LAS VEGAS — To kick off the 2020 edition of CES, video software provider Synamedia shared its findings of a new anti-piracy study, showing more than three million streaming credentials and passwords are either being shared or are up for sale online, and that password sharing is costing at two streaming companies more than $72 million a year combined.
According to Synamedia’s research — done with the help of those two unnamed video service providers — more than three million streaming credentials have been compromised across both the dark and open web during the last six months. Additionally, the analysis found that the video service providers Synamedia worked with are losing more than $72 million of potential revenue each year, thanks to lost subscription fees, and password sharing among half a million non-paying users.
“The streaming wars are not going away, and the massive threat of streaming video piracy can no longer be ignored. It’s simply too costly,” said Jean-Marc Racine, chief product officer for Synamedia. “The eye-opening statistics from these investigations illustrate just a microcosm of the real impact we’re seeing worldwide.
Synamedia’s findings showed that the service providers it worked with were unaware of 15% (or more than 500,000) of users who were accessing content using passwords from the other 85% of paying subscribers. Converting just 7% of those “freeloaders” into paying subscribers would results in $5 million in additional revenue for each company, Synamedia concluded.
Synamedia pointed to estimates that OTT and pay TV operators saw a combined $9.1 billion in lost revenue in 2019, due to piracy and account sharing, as a main threat to their bottom line going forward.
“In order to survive, video providers must defend their livelihood with state-of-the-art technology, the intelligence of experts who think like pirates do, and who know how they work so they can move even faster than the relentless thieves,” Racine said.
Additionally at CES 2020, Synamedia announced it is joining Pearl TV within the Phoenix Model Market Initiative, in order to deliver encoding expertise and services for ATSC 3.0 deployment.
Also at CES 2020:
• DXC Technology’s Luxoft announced it would be working with LG Electronics, Amazon and Mapbox to debut a new shared mobility concept, featuring digital, consumer-grade, in-vehicle experiences, allowing for access to in-home content and services on the go.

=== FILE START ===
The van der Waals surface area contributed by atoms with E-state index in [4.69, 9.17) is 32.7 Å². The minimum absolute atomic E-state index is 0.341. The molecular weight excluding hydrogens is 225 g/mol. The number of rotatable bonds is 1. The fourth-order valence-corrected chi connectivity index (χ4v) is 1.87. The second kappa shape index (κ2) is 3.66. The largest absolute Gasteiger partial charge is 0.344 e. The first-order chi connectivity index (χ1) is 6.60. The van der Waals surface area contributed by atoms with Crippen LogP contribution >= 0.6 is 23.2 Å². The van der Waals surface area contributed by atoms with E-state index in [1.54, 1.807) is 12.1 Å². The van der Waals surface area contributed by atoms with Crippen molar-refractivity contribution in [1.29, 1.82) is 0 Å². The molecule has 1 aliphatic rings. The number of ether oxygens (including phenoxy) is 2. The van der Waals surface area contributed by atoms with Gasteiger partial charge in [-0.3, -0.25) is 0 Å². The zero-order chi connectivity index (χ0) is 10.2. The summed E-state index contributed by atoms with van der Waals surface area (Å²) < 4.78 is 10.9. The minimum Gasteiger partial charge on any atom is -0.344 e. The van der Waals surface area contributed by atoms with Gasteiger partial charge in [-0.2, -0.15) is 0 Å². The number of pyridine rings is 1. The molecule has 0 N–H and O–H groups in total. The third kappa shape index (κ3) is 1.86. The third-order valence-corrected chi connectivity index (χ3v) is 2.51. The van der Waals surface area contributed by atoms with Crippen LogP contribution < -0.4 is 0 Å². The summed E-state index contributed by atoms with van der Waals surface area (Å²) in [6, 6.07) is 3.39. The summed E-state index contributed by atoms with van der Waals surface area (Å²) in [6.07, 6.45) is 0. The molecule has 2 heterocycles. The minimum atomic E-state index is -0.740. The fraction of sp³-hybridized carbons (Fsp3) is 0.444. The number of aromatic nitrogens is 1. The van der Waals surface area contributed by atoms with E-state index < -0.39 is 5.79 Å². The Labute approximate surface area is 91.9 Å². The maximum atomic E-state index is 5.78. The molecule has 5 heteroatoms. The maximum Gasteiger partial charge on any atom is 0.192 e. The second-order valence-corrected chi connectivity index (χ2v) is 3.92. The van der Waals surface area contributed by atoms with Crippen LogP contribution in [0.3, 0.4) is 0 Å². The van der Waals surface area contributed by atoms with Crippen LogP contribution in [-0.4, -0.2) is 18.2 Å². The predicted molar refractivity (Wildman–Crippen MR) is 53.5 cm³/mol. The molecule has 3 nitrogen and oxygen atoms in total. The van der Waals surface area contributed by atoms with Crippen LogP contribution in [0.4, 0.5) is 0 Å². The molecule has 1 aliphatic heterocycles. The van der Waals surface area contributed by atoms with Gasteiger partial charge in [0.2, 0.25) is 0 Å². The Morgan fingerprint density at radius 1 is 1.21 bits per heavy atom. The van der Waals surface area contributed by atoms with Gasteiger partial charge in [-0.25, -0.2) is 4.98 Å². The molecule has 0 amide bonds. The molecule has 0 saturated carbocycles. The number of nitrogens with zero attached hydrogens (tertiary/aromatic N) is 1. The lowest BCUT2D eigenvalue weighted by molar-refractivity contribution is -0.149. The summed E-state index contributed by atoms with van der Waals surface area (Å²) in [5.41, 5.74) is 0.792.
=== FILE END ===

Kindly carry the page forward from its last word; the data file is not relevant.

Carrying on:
Dubbed Luxoft HALO, the offering promises to give consumers all their content needs in the vehicles they drive, covering rear seat entertainment, cabin displays for ride-hailing systems, and more.
”Together with our key partners, we can now deliver a complete, highly personalized and intelligent in-vehicle consumer-grade experience, powered by webOS Auto, the platform for shared and intelligent mobility,” said Vildan Hasanbegovic, director of partnerships and head of marketing at Luxoft Automotive. ”It’s an open platform that delivers, with exceptional quality, an existing ecosystem of intelligent services and dynamic content – from in-vehicle infotainment to connected video streaming services and more – that is increasingly becoming an essential part of consumers‘ personal digital lifestyles.”
• Technicolor used CES 2020 to showcase a comprehensive range of technologies, including DOCSIS 3.1, 5G, Android TV and Reference Design Kit (RDK), Wi-Fi 6, 6Ghz wifi, and fiber Interoperability solutions.
“Over the course of 2020, the network service provider (NSP) community will continue to invest in open platform-based solutions thereby maximizing the number of revenue-generating services that can be delivered to consumers,” said Luis Martinez-Amago, deputy CEO and president of Technicolor Connected Home. “This is true for access technologies that bring broadband performance over cable, fiber and wireless to consumers, as well as the set-top box (STB) and Wi-Fi infrastructures that ensure ubiquitous, intelligent and high-quality connectivity within their homes.”
Among Technicolor Connected Home’s featured tech at CES is Jade, a 4K Ultra HD set-top that includes the latest technology standards, including wifi 6 and AV1 decoding; Ruby, a set-top that features Android P, wifi 5, Bluetooth and Zwave technologies; Wi-Fi XL, a comprehensive wireless network solution that improves coverage and quality of connectivity throughout the home; and Technicolor Fiber Labs, an initiative being used by NSP customers and technology partners to continuously test the latest developments in optical line termination (OLT) technology.